As we exit Thanksgiving time and the world around us enters into Christmas festivities, I draw your attention to Advent, a season marked preeminently by hope, and expectation – virtues and values that even our Christian tradition has a difficult time holding onto.
Our Catholic Charities work is the incarnation of the virtue of hope. While each Catholic Charities agency has its own, the overall tagline of Catholic Charities in the Archdiocese of New York is “providing help and creating hope.”
Our work has little meaning unless it brings hope to those in need. Is not a major part of our work convincing those who approach us for help to expect that they can create a better future for themselves? Is this not the essence of hope? This can be a difficult charge given the depth of suffering and pain many experiences.
It isn’t difficult to find cause to be hopeless these days when it seems that divisiveness, hatred, and violence abound. In our country, Jews are murdered in Pittsburgh. Abroad, groups of Christians are murdered in Egypt. Around the world, 65 million displaced persons and refugees seek haven. Sound immigration policy requires secure borders, but walls and tear gas aren’t the solution. Our Catholic Church reels from shameful acts by some clergy and mishandling by some bishops. In politics, vitriol emanates from the highest levels. In our own communities, so many continue to be on the streets and in shelters. Children struggle in schools that fail to educate, and the number of children abused and neglected in foster care, while many less than before, still remains in the thousands. So, it is not with rose-colored glasses that I am hopeful as we begin the season of Advent this week.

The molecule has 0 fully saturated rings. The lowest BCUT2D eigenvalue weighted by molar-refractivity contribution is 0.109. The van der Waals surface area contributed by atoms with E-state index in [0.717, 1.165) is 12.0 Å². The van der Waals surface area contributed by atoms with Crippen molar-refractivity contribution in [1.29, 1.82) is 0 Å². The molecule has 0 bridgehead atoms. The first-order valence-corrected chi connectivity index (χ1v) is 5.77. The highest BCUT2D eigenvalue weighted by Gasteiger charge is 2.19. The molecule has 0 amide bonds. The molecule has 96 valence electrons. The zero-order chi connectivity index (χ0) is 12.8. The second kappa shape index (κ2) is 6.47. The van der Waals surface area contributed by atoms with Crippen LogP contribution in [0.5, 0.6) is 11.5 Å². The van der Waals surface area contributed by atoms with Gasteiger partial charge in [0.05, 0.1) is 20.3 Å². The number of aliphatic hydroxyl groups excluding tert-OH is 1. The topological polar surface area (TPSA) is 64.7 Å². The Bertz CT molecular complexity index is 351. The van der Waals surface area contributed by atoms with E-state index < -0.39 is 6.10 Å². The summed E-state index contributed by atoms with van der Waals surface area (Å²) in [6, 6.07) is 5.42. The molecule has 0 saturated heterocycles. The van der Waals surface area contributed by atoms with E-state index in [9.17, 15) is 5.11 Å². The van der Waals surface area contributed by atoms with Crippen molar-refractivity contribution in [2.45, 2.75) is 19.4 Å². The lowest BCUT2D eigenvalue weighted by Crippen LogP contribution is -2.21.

I commend you for being the hope of the world. You who, day-in-and-day-out, work with individuals and families confront incredible challenges. You, who volunteer in our programs, provide a helping hand. You, who so generously donate, make our work possible. You, who oversee our work on Boards, Committees, and Councils bring accountability to our efforts.
All of us together bring the type of help that changes lives, families, and even entire communities. We empower the poor, the vulnerable, the suffering, those struggling to move forward towards a future that more brightly reflects the image of God dwelling within each of us.
So I say thank you – for who you are and what you do. This is a major reason why I am able to be hopeful. As a jaded New Yorker, I do not expect a perfect world (Jesus can take care of that someday), but I do hope for and expect one in which more people’s sufferings will be alleviated and their dignity enhanced. You do that!
The world is filled with the weeds of problem and pain, but it is also full of the wheat of help that creates hope and the expectation for a better future.
We aren’t saving the world, but together, every year, our Catholic Charities agencies impact the lives of over a quarter of a million of our neighbors, non-Catholics and Catholics alike. As I keep that in mind, I fall asleep a bit more peaceful, but certainly not more passive.
May this also bring you peace, and inspiration to persevere in manifesting hope to our world. May you be brought an abundance of well-deserved blessings.